6. The 3-month wait is standard across the country-- if you move from one province to another, the previous province covers you until the new coverage kicks in. Coming in from outside the country, whether as a citizen or immigrant, one can and should purchase private insurance for the waiting period. In our experience, it is remarkably inexpensive. We brought my wife's then 92-year-old grandmother, who had been living in the US for years, back to Canada to live with us after she fell and broke a hip. We held our breath when we inquired about private insurance. We were surprised at how little it cost. That was almost 25 years ago, but my recollection is something like a couple of hundred dollars. We had a similar experience when we returned home 8 years ago after living overseas for several years. Again, only a few hundred dollars. However, in the interest of full disclosure, I recall nothing about any exclusions, deductibles, etc. Also, the coverage didn't include prescription drugs. Fortunately, we had a drug plan with my wife's pension that kicked in as soon as we crossed the border. In any case, I think all provinces cover most, if not all drugs for anyone over 65.
  7. Another factor in Canada is that we were always envious of Americans who could deduct their mortgage payments from income tax. We couldn't, so there was a real incentive to pay your mortgage off-- although not everybody did. But people who bought houses 20 years ago for 150K, now find they are living in houses worth at least 500K and, in places like Vancouver, maybe close to a million. All they had to do was take out a homeowner line of credit for $200 a month at today's interest rates to buy a place in Arizona or wherever. Added Later: The big weakness in our market now is that houses have been priced out of the reach of the next generation of potential buyers. This is going to have dire consequences for the market before too long. Bob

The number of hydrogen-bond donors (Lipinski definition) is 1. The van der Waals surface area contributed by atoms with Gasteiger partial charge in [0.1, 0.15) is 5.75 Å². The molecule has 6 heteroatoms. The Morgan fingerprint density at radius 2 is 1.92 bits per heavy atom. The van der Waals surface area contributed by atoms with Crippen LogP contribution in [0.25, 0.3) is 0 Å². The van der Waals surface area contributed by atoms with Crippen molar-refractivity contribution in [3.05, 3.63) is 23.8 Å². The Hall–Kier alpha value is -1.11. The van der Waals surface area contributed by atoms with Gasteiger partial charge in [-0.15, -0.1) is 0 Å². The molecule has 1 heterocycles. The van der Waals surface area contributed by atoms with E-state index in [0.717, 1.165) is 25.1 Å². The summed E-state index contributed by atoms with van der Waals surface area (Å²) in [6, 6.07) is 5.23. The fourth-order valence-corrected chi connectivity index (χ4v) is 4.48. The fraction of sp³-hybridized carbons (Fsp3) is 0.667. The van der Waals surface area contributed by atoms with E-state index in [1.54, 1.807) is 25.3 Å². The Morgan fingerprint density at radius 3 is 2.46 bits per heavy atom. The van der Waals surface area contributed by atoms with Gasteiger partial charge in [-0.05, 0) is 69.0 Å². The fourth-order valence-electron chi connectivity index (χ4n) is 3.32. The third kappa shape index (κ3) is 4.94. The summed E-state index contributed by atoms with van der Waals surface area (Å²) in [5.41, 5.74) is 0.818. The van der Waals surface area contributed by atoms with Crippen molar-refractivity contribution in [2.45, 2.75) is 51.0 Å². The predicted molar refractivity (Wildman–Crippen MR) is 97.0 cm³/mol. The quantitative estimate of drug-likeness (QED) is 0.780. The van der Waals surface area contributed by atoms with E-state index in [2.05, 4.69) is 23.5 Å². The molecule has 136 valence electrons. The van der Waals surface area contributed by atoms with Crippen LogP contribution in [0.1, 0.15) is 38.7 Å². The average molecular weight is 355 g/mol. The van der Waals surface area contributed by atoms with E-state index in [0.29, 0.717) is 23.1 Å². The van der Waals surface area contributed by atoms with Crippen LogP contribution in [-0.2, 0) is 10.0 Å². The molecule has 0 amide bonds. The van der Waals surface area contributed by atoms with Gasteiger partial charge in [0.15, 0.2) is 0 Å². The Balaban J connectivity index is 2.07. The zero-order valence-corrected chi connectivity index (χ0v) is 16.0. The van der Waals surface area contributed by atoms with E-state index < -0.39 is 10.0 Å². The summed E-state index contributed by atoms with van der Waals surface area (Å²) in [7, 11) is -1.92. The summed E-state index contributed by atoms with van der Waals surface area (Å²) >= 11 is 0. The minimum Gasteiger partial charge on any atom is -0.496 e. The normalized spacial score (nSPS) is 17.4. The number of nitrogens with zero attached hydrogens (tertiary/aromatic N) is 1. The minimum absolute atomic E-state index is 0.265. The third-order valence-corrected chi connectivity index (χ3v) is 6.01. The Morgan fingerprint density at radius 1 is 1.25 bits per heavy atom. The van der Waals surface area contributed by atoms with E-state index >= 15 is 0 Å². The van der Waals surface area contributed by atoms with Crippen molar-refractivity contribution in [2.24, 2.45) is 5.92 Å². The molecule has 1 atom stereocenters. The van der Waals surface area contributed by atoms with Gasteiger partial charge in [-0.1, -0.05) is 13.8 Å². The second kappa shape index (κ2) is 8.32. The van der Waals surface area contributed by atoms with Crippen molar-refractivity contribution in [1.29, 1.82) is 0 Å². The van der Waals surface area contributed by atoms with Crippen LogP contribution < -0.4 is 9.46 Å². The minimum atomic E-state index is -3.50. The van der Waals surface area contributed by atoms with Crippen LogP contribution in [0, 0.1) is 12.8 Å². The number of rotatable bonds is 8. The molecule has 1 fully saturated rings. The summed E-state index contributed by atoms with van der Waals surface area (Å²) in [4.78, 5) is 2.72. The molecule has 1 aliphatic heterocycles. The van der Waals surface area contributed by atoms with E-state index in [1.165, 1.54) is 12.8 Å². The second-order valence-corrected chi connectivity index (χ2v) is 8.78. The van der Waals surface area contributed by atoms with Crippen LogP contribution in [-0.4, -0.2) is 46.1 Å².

8. Actually, with very few exceptions, Canadian property values have not suffered any significant recent declines at all. And, of course, some areas like Toronto, Edmonton, Calgary, and, above all, Vancouver, have been rising crazily for years. A lot of people in Alberta, British Columbia and Ontario were buying up houses in Arizona and Florida at dirt cheap prices before US prices started to recover. So, they get the best of both worlds: Candian summers and American winters. And they get to keep their "free" healthcare. No real need for large numbers to go to Mexico any more. Bob